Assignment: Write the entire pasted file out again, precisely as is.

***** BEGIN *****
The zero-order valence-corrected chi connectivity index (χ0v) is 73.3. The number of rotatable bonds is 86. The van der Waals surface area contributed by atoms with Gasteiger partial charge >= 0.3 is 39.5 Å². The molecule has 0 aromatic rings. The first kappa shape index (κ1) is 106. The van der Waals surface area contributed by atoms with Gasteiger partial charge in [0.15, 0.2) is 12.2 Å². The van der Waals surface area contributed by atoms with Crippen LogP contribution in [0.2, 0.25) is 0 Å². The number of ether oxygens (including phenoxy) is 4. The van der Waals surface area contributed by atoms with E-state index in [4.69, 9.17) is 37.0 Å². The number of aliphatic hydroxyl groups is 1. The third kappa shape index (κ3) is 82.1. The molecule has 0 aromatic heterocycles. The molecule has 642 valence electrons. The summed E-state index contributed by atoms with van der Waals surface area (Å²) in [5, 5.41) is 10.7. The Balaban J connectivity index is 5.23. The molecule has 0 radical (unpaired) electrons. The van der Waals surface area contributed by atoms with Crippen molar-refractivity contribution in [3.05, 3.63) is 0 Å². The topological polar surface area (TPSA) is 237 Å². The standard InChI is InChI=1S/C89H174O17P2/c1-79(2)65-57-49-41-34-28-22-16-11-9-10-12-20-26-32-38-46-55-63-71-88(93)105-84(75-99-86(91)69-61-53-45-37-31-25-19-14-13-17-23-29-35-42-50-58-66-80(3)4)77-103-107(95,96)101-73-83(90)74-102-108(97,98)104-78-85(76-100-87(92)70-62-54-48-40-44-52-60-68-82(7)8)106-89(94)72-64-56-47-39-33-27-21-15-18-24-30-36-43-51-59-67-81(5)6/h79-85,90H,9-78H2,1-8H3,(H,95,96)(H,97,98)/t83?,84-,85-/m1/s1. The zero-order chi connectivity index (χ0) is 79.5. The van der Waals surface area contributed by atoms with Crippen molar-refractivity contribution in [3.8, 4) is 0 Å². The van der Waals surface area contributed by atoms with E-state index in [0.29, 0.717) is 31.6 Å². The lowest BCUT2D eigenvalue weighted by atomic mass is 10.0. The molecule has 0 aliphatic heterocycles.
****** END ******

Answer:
The zero-order valence-corrected chi connectivity index (χ0v) is 73.3. The number of rotatable bonds is 86. The van der Waals surface area contributed by atoms with Gasteiger partial charge >= 0.3 is 39.5 Å². The molecule has 0 aromatic rings. The first kappa shape index (κ1) is 106. The van der Waals surface area contributed by atoms with Gasteiger partial charge in [0.15, 0.2) is 12.2 Å². The van der Waals surface area contributed by atoms with Crippen LogP contribution in [0.2, 0.25) is 0 Å². The number of ether oxygens (including phenoxy) is 4. The van der Waals surface area contributed by atoms with E-state index in [4.69, 9.17) is 37.0 Å². The number of aliphatic hydroxyl groups is 1. The third kappa shape index (κ3) is 82.1. The molecule has 0 aromatic heterocycles. The molecule has 642 valence electrons. The summed E-state index contributed by atoms with van der Waals surface area (Å²) in [5, 5.41) is 10.7. The Balaban J connectivity index is 5.23. The molecule has 0 radical (unpaired) electrons. The van der Waals surface area contributed by atoms with Crippen molar-refractivity contribution in [3.05, 3.63) is 0 Å². The topological polar surface area (TPSA) is 237 Å². The standard InChI is InChI=1S/C89H174O17P2/c1-79(2)65-57-49-41-34-28-22-16-11-9-10-12-20-26-32-38-46-55-63-71-88(93)105-84(75-99-86(91)69-61-53-45-37-31-25-19-14-13-17-23-29-35-42-50-58-66-80(3)4)77-103-107(95,96)101-73-83(90)74-102-108(97,98)104-78-85(76-100-87(92)70-62-54-48-40-44-52-60-68-82(7)8)106-89(94)72-64-56-47-39-33-27-21-15-18-24-30-36-43-51-59-67-81(5)6/h79-85,90H,9-78H2,1-8H3,(H,95,96)(H,97,98)/t83?,84-,85-/m1/s1. The zero-order chi connectivity index (χ0) is 79.5. The van der Waals surface area contributed by atoms with Crippen molar-refractivity contribution in [3.8, 4) is 0 Å². The van der Waals surface area contributed by atoms with E-state index in [0.29, 0.717) is 31.6 Å². The lowest BCUT2D eigenvalue weighted by atomic mass is 10.0. The molecule has 0 aliphatic heterocycles.